Although the recent European Crisis has truly weakened the Spanish economy and hampered growth, Spain is different than the other PIG’s (Portugal, Ireland and Greece). Even with the economic crisis, Spain is still the thirteenth largest economy in the world, and the fourth largest within the Eurozone. Current market conditions can create major competitive advantages for new companies. This is exemplified by the highly educated youth unemployment rate, and the ability to hire skilled workers at a competitive rate. Furthermore, commercial real estate, and investment taxes have created an environment to promote Foreign Direct Investment (FDI).

The new “Entrepreneur’s Law”

The Spanish Government just passed the Ley de Emprendedores, (Entrepreneur’s Law), which decreases the risks and tax burdens in investing in Spain. Among the key rules are single taxation on sales, a decrease of bureaucracy, special government incentives for Joint Ventures with Spanish companies, and development of a special credit rating system for small and medium businesses. These rules make Spain much more competitive versus other regions within Europe, and make downside less of a risk.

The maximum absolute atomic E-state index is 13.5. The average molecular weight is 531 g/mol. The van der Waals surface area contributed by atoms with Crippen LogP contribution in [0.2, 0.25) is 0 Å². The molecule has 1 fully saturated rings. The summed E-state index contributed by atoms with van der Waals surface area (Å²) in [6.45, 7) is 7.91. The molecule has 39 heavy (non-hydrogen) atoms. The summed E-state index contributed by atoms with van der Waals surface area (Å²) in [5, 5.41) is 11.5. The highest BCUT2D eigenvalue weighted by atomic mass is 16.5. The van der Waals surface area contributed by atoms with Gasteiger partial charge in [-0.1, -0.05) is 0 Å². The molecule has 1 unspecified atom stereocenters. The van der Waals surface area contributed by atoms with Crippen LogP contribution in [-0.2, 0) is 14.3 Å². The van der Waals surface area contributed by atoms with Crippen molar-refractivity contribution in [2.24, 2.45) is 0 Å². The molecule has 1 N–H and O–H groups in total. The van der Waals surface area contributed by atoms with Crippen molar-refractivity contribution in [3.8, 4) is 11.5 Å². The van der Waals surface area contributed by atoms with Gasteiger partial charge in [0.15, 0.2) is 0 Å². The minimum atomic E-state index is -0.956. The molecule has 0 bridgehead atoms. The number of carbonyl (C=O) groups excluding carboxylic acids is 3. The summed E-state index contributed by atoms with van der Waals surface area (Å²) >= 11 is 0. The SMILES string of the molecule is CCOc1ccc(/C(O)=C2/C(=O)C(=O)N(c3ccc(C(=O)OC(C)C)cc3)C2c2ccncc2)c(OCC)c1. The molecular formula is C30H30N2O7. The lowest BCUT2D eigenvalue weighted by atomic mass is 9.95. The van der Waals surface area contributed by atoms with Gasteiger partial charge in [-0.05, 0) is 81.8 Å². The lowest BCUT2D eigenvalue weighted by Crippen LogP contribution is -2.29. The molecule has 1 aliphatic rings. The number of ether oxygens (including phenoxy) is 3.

Conclusion

Although the headline news on Spain continues to be negative, a good entrepreneur knows that now is the time to enter the Spanish market. The ample availability of skilled human capital, the decrease in retail and commercial real estate pricing, the availability of relatively cheap credit, and the new Entrepreneur Law’s make market entry into Spain less risky than five years ago.

Furthermore, developing a cohesive international market entry strategy that correlates with the parent strategy, developing a core country strategy are imperative for correlating the corporate values and defining the reasons for market entryCompanies should undertake feasibility studies and explore market entry as a region not as a country.